Events December 2017

13
Nov
2017

Silent Witnesses: An exhibition of sculptures by Martin Rowney

The artworks in this exhibition reflect upon the dichotomy between the profound nature of the research undertaken at the John Curtin School, and the mundane nature of everyday objects that were silent witnesses to these considerable events. Rowney has reimagined these objects within his artworks to tell the stories of their observations.
05
Dec
2017

Applied macroeconometrics workshop

Hilde Bjornland, Centre for Applied Macroeconomic Analysis; Efrem Castlenuovo, University of Melbourne; Beili Zhu, Crawford School; Joaquin Vespignani, University of Tasmania; plus many more.

This workshop jointly organised by the Centre for Applied Macroeconomic Analysis (CAMA) at Crawford School of Public Policy - The Australian National University, the Centre for Applied Macro- and Petroleum Economics (CAMP) at the Norwegian BI Business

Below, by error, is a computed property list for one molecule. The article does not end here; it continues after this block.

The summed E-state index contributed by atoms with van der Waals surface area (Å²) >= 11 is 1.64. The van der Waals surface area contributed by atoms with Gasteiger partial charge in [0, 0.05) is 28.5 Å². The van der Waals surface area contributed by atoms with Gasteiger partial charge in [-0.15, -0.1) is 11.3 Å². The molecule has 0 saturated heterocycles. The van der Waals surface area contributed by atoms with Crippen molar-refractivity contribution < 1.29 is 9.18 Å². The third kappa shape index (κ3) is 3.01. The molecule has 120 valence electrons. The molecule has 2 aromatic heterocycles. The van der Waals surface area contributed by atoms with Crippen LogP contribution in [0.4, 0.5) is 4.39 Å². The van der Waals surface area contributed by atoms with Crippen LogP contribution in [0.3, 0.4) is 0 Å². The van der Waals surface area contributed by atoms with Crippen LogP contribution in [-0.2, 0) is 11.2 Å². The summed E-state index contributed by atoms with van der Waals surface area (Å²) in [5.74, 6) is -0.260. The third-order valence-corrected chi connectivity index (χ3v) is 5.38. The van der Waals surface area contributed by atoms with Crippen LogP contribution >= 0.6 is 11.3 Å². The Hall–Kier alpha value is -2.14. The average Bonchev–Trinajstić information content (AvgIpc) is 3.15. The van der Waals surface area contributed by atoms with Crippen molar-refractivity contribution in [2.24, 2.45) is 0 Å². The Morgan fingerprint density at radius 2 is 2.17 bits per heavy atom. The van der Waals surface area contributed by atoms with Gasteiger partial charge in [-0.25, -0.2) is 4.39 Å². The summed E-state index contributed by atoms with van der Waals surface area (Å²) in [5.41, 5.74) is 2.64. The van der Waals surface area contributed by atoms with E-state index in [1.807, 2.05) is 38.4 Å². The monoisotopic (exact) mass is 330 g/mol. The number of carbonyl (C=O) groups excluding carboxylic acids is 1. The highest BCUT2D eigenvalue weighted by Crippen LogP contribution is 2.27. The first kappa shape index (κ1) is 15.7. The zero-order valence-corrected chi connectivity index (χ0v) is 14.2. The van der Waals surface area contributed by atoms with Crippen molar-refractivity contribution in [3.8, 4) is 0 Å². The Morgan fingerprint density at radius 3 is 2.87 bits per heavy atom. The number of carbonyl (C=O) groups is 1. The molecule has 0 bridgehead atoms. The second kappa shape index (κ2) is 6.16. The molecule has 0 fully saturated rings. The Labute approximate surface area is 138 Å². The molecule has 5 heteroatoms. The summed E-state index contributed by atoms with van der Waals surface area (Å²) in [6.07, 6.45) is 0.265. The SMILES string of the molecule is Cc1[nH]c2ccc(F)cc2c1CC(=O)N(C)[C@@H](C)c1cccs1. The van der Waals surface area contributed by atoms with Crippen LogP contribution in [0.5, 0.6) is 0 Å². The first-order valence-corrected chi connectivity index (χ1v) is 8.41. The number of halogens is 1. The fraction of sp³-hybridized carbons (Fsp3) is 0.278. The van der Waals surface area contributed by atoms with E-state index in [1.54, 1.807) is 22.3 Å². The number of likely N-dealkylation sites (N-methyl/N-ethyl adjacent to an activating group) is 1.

05
Dec
2017

Fear, fearlessness and environmental activism: The Lock the Gate Alliance

Neil Gunningham, Annie Kia, Hedda Ransan-Cooper
While the political right may harness fear to resist change, fear (and fearlessness) may play very different roles for environmental activists. The Lock the Gate alliance and its siblings have brought together a diverse group of farmers and other landholders, environmental activists and local communities in a remarkably effective grassroots movement to oppose the expansion of coal mining and coal seam gas exploration. Its activities have generated powerful emotions, perhaps most strikingly in the case of the Bentley Blockade, when protesters were preparing for the arrival of 850 riot police.
05
Dec
2017

Cyber-enabled information warfare and the end of the Enlightenment

Dr Herb Lin, Center for International Security and Cooperation, Stanford University.

The West has no peer competitors in conventional military power. But its adversaries are increasingly turning to asymmetric methods for engaging in conflict.

05
Dec
2017

Poverty, inequality and natural disasters: Myanmar, 2005 to 2010

Peter Warr, Emeritus Professor, Arndt-Corden Department of Economics, Crawford School.

Poverty reduction is normally associated with economic growth. The faster the growth the more rapid the poverty reduction. No growth typically means no reduction in poverty incidence, or even an increase.

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